PCOS can be improved by both weight loss, and specific foods and supplements designed to manage blood sugar through insulin control, while reducing hormones like testosterone which are responsible for the side effects like acne. PCOS can affect very slim people too and although weight loss would be inappropriate, other strategies can definitely help.
Fibroids are difficult to completely cure, but dietary manipulation and lifestyle changes may reduce both the size and severity.
For a pregnancy to occur after fertilisation, a woman’s immune system will down-shift and communicate with the embryo, thereby accommodating the ‘non-self’ DNA of the father and allowing the pregnancy to progress. Reproductive immunology is a relatively new field of medicine, based on the concept that, for not well understood reasons, the immune system rejects an implanting embryo because it doesn’t recognize it as ‘self’ but rather as a foreign invader such as a cancerous tumour. This prompts the recruitment of the aptly named specialised natural killer (NK) cells, which secrete tumour necrosis factor (TNFα) to effectively destroy the invader / embryo. Other chemicals secreted in response to a perceived immune attack are cytokines, messengers that are part of our normal immune response as well, that are believed to almost ‘go rogue’ picking up the wrong messages and re-sending them incorrectly to the immune system. This is essentially what happens when people suffer from auto-immune diseases, and certainly there may be some evidence that having such a condition or a family history may pre-dispose a woman to this reproductive immunological mix-up.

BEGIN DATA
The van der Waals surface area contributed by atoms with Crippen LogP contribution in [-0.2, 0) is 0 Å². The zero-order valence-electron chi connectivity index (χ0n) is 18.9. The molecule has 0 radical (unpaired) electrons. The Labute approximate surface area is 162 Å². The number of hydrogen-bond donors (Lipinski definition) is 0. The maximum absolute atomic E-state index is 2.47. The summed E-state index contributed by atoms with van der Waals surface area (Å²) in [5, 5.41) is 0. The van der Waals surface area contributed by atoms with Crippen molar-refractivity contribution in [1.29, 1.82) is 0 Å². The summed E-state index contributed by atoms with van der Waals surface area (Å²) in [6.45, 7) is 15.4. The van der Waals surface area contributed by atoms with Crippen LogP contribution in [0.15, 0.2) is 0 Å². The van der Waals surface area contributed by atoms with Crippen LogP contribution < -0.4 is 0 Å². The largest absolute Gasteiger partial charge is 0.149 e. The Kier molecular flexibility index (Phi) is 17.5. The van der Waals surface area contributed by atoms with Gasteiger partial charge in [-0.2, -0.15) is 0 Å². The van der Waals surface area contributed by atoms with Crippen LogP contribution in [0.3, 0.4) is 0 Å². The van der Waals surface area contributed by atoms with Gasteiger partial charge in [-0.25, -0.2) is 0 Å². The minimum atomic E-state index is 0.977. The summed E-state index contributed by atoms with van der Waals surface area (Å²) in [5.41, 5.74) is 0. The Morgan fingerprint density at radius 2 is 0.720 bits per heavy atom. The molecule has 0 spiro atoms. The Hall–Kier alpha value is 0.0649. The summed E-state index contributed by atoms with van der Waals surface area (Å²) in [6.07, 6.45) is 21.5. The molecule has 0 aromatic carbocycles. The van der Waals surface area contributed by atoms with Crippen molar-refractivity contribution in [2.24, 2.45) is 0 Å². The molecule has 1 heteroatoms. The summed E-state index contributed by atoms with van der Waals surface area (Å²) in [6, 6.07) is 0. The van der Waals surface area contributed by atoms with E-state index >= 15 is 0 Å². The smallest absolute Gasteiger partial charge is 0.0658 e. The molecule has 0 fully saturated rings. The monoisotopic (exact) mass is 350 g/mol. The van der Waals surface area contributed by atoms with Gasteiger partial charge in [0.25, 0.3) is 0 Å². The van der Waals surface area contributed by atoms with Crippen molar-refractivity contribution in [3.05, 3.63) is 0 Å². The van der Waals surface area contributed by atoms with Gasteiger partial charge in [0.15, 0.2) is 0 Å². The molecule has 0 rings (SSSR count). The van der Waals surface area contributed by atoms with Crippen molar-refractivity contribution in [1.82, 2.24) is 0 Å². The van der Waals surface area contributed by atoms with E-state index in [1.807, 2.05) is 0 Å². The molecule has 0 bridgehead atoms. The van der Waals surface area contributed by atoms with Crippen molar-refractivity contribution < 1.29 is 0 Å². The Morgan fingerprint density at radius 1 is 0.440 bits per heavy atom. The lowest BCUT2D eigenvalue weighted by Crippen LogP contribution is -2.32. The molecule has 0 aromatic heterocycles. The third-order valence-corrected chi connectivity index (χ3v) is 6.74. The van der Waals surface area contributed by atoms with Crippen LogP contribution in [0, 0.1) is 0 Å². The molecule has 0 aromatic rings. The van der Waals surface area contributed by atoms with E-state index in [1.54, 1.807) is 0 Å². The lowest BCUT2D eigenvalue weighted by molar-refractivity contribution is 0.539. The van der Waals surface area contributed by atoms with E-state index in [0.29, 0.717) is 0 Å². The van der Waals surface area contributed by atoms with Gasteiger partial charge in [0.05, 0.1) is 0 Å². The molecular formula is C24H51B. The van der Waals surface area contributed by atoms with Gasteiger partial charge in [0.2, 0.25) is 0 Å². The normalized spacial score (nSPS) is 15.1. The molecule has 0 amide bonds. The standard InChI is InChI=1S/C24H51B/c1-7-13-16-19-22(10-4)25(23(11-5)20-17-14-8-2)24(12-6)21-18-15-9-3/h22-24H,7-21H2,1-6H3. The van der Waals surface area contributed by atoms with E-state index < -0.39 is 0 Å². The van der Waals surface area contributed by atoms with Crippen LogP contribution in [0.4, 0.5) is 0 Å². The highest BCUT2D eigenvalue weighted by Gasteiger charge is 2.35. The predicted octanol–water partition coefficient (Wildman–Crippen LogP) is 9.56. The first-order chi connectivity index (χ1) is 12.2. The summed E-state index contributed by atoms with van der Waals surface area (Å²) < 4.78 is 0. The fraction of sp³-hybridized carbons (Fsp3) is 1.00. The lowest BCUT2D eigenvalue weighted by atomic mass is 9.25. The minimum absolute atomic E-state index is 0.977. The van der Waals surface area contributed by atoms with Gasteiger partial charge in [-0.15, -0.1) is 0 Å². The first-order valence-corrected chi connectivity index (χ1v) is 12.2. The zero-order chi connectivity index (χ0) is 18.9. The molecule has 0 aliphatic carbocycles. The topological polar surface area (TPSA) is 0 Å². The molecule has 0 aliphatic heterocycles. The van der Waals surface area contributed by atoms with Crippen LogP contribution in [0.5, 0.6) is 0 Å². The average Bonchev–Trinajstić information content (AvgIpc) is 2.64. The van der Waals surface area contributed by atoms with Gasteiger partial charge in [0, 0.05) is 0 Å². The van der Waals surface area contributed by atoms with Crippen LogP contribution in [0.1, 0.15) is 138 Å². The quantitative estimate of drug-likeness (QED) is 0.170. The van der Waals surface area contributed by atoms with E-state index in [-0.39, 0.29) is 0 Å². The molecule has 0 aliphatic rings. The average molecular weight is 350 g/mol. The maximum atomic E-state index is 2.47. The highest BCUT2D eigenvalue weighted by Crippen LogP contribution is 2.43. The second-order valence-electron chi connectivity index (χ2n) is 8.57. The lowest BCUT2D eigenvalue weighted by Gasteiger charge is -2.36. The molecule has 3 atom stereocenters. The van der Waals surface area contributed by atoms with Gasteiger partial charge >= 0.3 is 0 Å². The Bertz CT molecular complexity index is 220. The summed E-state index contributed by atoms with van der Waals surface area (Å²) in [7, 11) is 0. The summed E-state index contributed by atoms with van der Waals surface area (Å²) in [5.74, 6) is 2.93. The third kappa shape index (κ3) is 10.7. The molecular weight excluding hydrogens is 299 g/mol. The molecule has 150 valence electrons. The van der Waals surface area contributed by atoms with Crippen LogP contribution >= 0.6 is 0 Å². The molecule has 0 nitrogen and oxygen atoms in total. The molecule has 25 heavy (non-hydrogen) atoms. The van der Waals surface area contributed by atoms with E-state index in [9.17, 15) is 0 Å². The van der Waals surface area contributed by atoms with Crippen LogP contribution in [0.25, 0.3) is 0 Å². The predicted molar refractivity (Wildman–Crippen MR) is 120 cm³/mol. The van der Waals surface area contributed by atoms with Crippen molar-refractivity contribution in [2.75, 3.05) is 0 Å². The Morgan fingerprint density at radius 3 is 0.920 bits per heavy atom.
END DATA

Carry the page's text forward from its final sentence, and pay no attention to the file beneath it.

However, the medicines that treat such conditions are fairly heavy duty, used for serious auto-immune conditions like rheumatoid arthritis, and malaria for example, they include infusions of IVIG, and intra-lipids, anti-clotting drugs and steroids, often accompanied by stomach acid supressing drugs (a case of a drug treating a side effect of another drug). These can have potential side effects which women must be aware of. A lowering of immune response to infection, bone damage, eye problems, stomach problems, reduction in absorption of some nutrients like vitamin B12, calcium and vitamin D are just a few.